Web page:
H.E. Gina Ama Blay
Ambassador of the Republic of Ghana to the Federal Republic of Germany
Travel & Tourism
AKWAABA – Welcome to Ghana, the safest, friendliest, most affordable English-speaking country in Africa
Getting there takes you
- 6 hours flight from London
- 7 hours flight from Berlin
- 7 hours flight from Paris
- 7 hours flight from Amsterdam
- 8.5 hours from New York
Tour Ghana at your pace!
Situated in the heart of West Africa, five degrees north of the equator, Ghana is a warm, tropical country with 540km of scenic palm-fringed beaches and the friendliest people in all of Africa. Ghana enjoys lush forests and jungles in the south and vast savannahs in the north. Scenic highland ranges ensure abundant precipitation and green vegetation in the region.
The Republic of Ghana achieved independence from British rule on the 6th of March 1957 and the first President, Dr. Kwame Nkrumah, became the Head of State of the first independent black nation in Africa. The official language is English and the legal system is based on English common law and customary law.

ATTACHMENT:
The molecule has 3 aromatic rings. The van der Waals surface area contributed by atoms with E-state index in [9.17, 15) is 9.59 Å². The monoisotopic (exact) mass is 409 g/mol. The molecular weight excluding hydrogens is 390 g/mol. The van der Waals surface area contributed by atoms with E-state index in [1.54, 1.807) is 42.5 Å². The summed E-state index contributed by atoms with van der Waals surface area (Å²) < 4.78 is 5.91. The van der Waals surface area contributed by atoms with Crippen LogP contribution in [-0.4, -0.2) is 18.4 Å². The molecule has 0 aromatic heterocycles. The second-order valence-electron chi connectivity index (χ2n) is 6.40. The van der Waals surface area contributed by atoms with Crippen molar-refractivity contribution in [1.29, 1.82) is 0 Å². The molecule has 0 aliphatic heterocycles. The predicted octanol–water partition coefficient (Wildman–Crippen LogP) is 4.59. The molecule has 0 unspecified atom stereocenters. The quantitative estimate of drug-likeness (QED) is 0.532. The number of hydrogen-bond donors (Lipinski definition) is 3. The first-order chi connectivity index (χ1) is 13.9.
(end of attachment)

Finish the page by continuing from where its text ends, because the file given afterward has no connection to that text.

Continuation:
The capital, Accra, is situated on the coast and is a bustling African city housing the seat of government, the parliament and most national institutions. Kotoka International Airport is five kilometers from the center of Accra. The second largest city, Kumasi, is the historic capital of the Ashanti civilisation and home to the King and palaces of the Ashanti. Although Ghana is a Republic its Kings and Queens have played a major role in the governance of the country for over 450 years.
The Portuguese built the Elmina Castle in 1482, their first defence against other Europeans attempting to establish trading businesses on the Gold Coast (Ghana’s former name). Cape Coast Castle, Elmina Castle and fort St. Jago have been designated World Heritage Monuments by UNESCO. These impressive monuments are the oldest European buildings outside Europe. There is a shrine to the memory of all who were forced into slavery at Cape Coast Castle.
Ghana is blessed with accessible rainforests. At Kakum National Park, there is a canopy walkway that takes visitors 30-meters high above the rainforest. Mole National Park is ideal for safaris and wildlife and there is a motel and viewing platform with panoramic views.